Israeli soldiers use a Palestinian man, ‘Abd a-Rahim Gheith, as human shield during clashes in Jericho
On Friday, 9 March 2018, at midday, clashes developed between dozens of Palestinian youths and Israeli soldiers near the southern entrance to the city of Jericho, close to the settlement of Vered Jericho. The youths threw stones at the soldiers, who fired stun grenades, tear gas and rubber-coated metal bullets at them.
At around 4:00 P.M., ‘Abd a-Rahim Gheith, a 34-year-old electrician and father of a month-and-a-half-old baby boy, finished his work for the day in Jericho and set out for his home in Dahiyat al-Bareed near the town of a-Ram. When he reached the southern entrance to Jericho, soldiers detained him, took his ID card, ordered him out of his car and handcuffed him. In video footage shot by freelance journalist ‘Adel Abu Ni’meh, soldiers are seen positioning Gheith’s car so it faces the demonstrating youths, then opening its doors and using the car as cover while they fire at the youths. They sat Gheith down on a traffic island about three meters away from them, handcuffed and defenseless. Some of the stones thrown at the soldiers hit Gheith, and he was injured in the legs, back and head. Stones also struck his car, damaging it.
The soldiers kept Gheith in this position for about two hours, and only then did they transfer him to a military ambulance for first aid. At around that time, the clashes ended and the soldiers informed him that he was free to go and told him to make his own way to a hospital. While Gheith, injured and in shock, searched for his belongings and his car keys to drive to hospital, his cousin arrived and said the Red Crescent had contacted him. The cousin was carrying Gheith’s belongings, which the military had handed over to the Red Crescent while he was receiving first aid in the military ambulance. Gheith was taken to the Jericho state hospital. His discharge papers noted that he had sustained lacerations to the forehead, neck, back and both hands.
Using a passer-by for instrumental purposes, endangering his life and placing him in a humiliating position in total disregard for his rights and safety, is unlawful and fundamentally unacceptable. The fact that the soldiers behaved this way in broad daylight, for hours, indicates how routine the military’s arbitrary use of power against Palestinians has become throughout the West Bank – a daily reality that has existed for more than fifty years.
In a testimony he gave to B’Tselem field researcher ‘Amer ‘Aruri on 14 March 2018, ‘Abd a-Rahim Gheith related:
On Friday, I finished work in Jericho and got into my car to head home. I live in Dahiyat al-Bareed near a-Ram. When I got to the southern exit from Jericho, at about 4:00 P.M., I discovered a confrontation going on between young guys and the army. The soldiers were about 200 meters from the kids.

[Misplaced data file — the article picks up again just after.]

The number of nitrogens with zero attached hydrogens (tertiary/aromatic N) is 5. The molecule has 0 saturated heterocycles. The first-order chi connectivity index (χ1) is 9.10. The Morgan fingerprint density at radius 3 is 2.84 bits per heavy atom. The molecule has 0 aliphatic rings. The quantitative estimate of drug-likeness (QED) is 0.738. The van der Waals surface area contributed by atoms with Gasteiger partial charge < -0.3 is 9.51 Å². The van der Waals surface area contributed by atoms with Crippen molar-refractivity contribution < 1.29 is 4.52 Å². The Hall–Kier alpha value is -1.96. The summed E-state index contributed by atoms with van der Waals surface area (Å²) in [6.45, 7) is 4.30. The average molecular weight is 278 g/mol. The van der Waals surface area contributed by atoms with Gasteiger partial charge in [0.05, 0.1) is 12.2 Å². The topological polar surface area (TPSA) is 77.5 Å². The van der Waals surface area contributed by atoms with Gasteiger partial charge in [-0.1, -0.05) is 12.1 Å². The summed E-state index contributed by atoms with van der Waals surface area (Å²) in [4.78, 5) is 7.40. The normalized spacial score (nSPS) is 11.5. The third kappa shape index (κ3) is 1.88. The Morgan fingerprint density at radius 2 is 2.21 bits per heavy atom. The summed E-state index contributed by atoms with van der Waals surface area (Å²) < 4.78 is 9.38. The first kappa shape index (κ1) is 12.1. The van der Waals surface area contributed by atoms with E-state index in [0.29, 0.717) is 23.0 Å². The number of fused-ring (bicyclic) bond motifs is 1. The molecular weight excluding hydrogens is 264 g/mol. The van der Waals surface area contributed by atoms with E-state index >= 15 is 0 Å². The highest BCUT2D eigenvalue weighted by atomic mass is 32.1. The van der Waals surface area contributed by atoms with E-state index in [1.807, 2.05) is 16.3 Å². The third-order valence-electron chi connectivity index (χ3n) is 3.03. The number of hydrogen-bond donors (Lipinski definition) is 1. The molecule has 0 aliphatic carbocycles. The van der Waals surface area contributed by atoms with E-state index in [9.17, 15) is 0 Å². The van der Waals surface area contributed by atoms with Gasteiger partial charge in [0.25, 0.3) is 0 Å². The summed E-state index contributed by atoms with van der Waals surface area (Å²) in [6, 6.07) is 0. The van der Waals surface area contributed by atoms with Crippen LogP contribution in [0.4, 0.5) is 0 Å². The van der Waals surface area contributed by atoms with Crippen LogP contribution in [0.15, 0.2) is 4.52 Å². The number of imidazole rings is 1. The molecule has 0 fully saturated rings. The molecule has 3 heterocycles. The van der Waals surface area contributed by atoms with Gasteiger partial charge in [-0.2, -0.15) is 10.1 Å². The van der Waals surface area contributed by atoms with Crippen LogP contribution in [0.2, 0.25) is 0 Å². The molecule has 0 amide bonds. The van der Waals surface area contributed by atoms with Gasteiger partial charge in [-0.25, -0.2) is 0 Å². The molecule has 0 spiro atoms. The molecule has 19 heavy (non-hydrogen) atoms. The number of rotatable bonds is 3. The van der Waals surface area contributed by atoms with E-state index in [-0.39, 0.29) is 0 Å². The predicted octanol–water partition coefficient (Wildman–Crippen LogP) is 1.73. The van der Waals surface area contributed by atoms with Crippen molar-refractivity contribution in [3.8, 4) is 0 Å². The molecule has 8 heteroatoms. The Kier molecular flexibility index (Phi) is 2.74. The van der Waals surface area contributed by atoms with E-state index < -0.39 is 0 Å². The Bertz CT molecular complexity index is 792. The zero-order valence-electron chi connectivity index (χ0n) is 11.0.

I found myself near the soldiers and then one of them demanded to see some ID. He said I wasn’t allowed through and that I had to go back to Jericho. I told him I couldn’t turn back because there was stone-throwing. At that point, a soldier came up – I think she was the officer in charge – and ordered me out of the car. Another soldier tied my hands behind my back and sat me down on a traffic island in the middle of the road. One of the soldiers moved the car and parked it facing the stone-throwers, about three meters away from me.
The soldiers opened the doors of the car and hid behind them, firing towards the kids. Some stones hit me, mostly in my legs. I thought I wouldn’t make it out of there alive and that I’d never see my wife and son again. After about an hour, a stone hit me in the left eyebrow. At that point, the soldiers made me sit on the ground behind one of the car doors. My head was bleeding but no one offered me any help.
After about ten minutes, the soldiers picked me up off the ground. As I stood up, a stone hit me in the back. They took me to a military ambulance that was standing some distance away from the road. In the ambulance, they cleaned off the blood, put a Band-Aid on my eyebrow and let me go. One of the soldiers said: “Go back to your car and drive to a hospital”. I went back to the car and saw that the fighting was over. There was no one around.
I couldn’t find my car keys or my wallet. The windshield and headlights were broken, and the front part of the car was damaged on the left side. Soon after, my cousin showed up and told me that the Red Crescent team had been given the car keys and the rest of my stuff by the soldiers. The Red Crescent people had used my cell phone to redial the last number I’d called, and that’s how they got to my cousin.
I drove to the state hospital in Jericho. They did a CT scan and dressed my wounds. Fixing the windshield cost 700 shekels (~200 USD) and I still haven’t got the rest of the damage repaired. After everything that happened I was in shock and didn’t go in to work for five days. I couldn’t believe I was still alive. The soldiers had put me in real danger.
Video filmed by: ‘Adel Abu a-Ni’meh